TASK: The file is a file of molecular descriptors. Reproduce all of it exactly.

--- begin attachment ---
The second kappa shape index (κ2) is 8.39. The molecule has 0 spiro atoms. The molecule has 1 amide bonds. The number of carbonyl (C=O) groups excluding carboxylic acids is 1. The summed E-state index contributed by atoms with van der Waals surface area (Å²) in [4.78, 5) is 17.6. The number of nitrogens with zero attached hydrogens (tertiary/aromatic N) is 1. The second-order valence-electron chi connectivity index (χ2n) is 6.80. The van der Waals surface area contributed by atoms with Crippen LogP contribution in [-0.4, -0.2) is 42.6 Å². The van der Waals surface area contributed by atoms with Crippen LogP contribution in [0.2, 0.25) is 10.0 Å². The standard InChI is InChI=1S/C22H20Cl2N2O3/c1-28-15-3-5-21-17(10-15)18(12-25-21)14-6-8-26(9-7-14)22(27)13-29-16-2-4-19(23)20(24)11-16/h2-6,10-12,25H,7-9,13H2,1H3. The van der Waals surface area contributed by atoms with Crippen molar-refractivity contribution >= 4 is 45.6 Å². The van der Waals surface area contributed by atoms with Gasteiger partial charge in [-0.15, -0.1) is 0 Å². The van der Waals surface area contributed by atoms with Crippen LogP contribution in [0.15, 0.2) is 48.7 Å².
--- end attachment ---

The second kappa shape index (κ2) is 8.39. The molecule has 0 spiro atoms. The molecule has 1 amide bonds. The number of carbonyl (C=O) groups excluding carboxylic acids is 1. The summed E-state index contributed by atoms with van der Waals surface area (Å²) in [4.78, 5) is 17.6. The number of nitrogens with zero attached hydrogens (tertiary/aromatic N) is 1. The second-order valence-electron chi connectivity index (χ2n) is 6.80. The van der Waals surface area contributed by atoms with Crippen LogP contribution in [-0.4, -0.2) is 42.6 Å². The van der Waals surface area contributed by atoms with Crippen LogP contribution in [0.2, 0.25) is 10.0 Å². The standard InChI is InChI=1S/C22H20Cl2N2O3/c1-28-15-3-5-21-17(10-15)18(12-25-21)14-6-8-26(9-7-14)22(27)13-29-16-2-4-19(23)20(24)11-16/h2-6,10-12,25H,7-9,13H2,1H3. The van der Waals surface area contributed by atoms with Crippen molar-refractivity contribution >= 4 is 45.6 Å². The van der Waals surface area contributed by atoms with Gasteiger partial charge in [-0.15, -0.1) is 0 Å². The van der Waals surface area contributed by atoms with Crippen LogP contribution in [0.15, 0.2) is 48.7 Å².